Mirror of Justice

A blog dedicated to the development of Catholic legal theory.
Affiliated with the Program on Church, State & Society at Notre Dame Law School.

Wednesday, January 13, 2021

We need to talk about QAnon

It may be lost in the tumult over a second impeachment, but don’t miss this news item: a new poll shows that 30% of Republicans have a favorable view of QAnon. This is a serious problem. In fact, last week’s insurrection would almost certainly not have happened absent the rise of QAnon. It's an easy punch line, but it’s no joke – we have to talk about QAnon.
QAnon is an internet-driven movement that traffics in wild conspiracy theories, centered on a belief that Donald Trump is working to bring down a global pedophile ring run by Hollywood stars, Democratic politicians, and government officials. The pedophile ring has been trying to undermine Trump with the help of media and “the deep state,” and QAnon followers view Trump as a messianic figure who might be the “Q” figure responsible for the anonymous information drops that drive the group. A wave of arrests to bring the pedophile ring down and reveal a massive trove of secrets – i.e., “the storm” – is always predicted to be just around the corner, but it never arrives. None of Q’s predictions have come true. (If you’re aware of one that has, please let me know.)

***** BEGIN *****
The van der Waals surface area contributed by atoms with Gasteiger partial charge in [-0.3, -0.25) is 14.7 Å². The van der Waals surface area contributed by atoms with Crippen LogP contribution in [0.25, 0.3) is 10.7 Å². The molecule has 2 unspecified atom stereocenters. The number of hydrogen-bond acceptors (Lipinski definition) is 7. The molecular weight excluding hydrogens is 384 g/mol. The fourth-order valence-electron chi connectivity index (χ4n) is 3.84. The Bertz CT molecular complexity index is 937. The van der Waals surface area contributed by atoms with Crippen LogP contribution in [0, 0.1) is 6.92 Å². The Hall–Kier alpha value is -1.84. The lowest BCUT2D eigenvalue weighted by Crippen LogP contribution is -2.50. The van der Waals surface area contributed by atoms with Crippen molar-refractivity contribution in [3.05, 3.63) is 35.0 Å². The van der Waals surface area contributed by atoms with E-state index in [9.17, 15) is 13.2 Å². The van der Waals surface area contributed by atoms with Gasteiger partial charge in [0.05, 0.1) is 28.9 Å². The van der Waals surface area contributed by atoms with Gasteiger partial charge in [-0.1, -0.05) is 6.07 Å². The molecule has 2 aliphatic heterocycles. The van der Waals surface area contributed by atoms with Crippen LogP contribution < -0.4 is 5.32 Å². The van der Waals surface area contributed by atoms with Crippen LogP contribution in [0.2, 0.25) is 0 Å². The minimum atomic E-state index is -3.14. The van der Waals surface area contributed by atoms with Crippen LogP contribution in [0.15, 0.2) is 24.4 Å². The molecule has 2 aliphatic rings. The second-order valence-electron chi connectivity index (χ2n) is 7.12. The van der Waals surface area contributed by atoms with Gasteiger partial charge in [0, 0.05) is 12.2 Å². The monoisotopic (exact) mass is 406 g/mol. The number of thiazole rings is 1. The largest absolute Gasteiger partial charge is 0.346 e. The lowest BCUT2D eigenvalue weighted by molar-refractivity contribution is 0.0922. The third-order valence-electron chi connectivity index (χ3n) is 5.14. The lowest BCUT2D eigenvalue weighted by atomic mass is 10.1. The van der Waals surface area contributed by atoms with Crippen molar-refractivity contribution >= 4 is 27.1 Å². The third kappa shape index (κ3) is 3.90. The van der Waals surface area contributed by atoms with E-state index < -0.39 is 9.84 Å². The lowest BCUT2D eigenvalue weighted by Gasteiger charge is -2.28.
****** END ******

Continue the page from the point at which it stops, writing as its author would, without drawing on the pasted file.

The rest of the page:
Given how widespread it has become, QAnon has a shockingly short history. In a 2016 precursor, a man was arrested with a gun inside a Washington D.C. pizza place that was the center of an online conspiracy theory known as Pizzagate – the restaurant was supposed to be the site of a child-abuse ring run by Hillary Clinton. (Turns out it wasn’t.) QAnon itself originated the following year on the anonymous message board platform 4chan.
After a few years on the political margins, QAnon burst into the mainstream this year. During the pandemic, the popularity of its websites and social media accounts exploded. The conspiracy theories expanded beyond the global pedophile ring to encompass conspiracies about COVID, vaccines, election fraud, and anti-Semitic accusations regarding government control.
Several GOP candidates openly embraced QAnon during their campaigns, and two were elected to Congress. Q signs were popular at Trump rallies this fall, and among those who attacked the U.S. Capitol last week. The two women who died during the attack were QAnon followers. The man who led rioters into the Senate wore a shirt with a giant red, white and blue Q. As the Washington Post reports today, “the fervent online organizing seen ahead of last week's assault has begun building again,” and a “QAnon group on Gab has grown by more than 40,000 members since the failed insurrection.“
If you’re a Republican, the rise of QAnon is a serious problem. There is nothing remotely conservative about the conspiracy theories espoused by the group, and they discredit the party, much to the chagrin of rational Republicans. Many GOP stalwarts have tried to discredit the movement. After President Trump refused to criticize QAnon, Senator Ben Sasse said, “QAnon is nuts.” Jeb Bush suggested that “nut jobs” should have “no place in either party.” George W. Bush’s press secretary and Fox News contributor Ari Fleischer called QAnon supporters “a bunch of wackadoodles.”